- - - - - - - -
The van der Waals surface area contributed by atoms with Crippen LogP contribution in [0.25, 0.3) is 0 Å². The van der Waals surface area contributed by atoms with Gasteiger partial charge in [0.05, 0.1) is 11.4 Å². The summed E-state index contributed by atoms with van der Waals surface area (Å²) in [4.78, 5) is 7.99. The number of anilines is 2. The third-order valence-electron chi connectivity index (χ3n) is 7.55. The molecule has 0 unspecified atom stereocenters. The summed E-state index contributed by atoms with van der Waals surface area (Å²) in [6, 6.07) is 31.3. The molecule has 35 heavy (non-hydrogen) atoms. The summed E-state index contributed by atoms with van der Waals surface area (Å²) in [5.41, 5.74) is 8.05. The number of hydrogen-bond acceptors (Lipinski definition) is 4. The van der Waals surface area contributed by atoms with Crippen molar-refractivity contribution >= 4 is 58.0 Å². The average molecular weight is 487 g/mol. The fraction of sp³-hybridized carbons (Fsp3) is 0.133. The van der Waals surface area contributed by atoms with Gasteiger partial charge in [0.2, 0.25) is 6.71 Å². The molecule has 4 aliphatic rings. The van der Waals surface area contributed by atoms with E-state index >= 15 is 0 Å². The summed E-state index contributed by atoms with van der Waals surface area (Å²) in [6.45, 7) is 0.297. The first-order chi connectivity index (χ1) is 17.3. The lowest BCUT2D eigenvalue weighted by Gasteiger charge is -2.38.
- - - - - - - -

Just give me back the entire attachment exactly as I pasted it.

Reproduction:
The van der Waals surface area contributed by atoms with Crippen LogP contribution in [0.25, 0.3) is 0 Å². The van der Waals surface area contributed by atoms with Gasteiger partial charge in [0.05, 0.1) is 11.4 Å². The summed E-state index contributed by atoms with van der Waals surface area (Å²) in [4.78, 5) is 7.99. The number of anilines is 2. The third-order valence-electron chi connectivity index (χ3n) is 7.55. The molecule has 0 unspecified atom stereocenters. The summed E-state index contributed by atoms with van der Waals surface area (Å²) in [6, 6.07) is 31.3. The molecule has 35 heavy (non-hydrogen) atoms. The summed E-state index contributed by atoms with van der Waals surface area (Å²) in [5.41, 5.74) is 8.05. The number of hydrogen-bond acceptors (Lipinski definition) is 4. The van der Waals surface area contributed by atoms with Crippen molar-refractivity contribution >= 4 is 58.0 Å². The average molecular weight is 487 g/mol. The fraction of sp³-hybridized carbons (Fsp3) is 0.133. The van der Waals surface area contributed by atoms with Gasteiger partial charge in [0.2, 0.25) is 6.71 Å². The molecule has 4 aliphatic rings. The van der Waals surface area contributed by atoms with E-state index >= 15 is 0 Å². The summed E-state index contributed by atoms with van der Waals surface area (Å²) in [6.45, 7) is 0.297. The first-order chi connectivity index (χ1) is 17.3. The lowest BCUT2D eigenvalue weighted by Gasteiger charge is -2.38.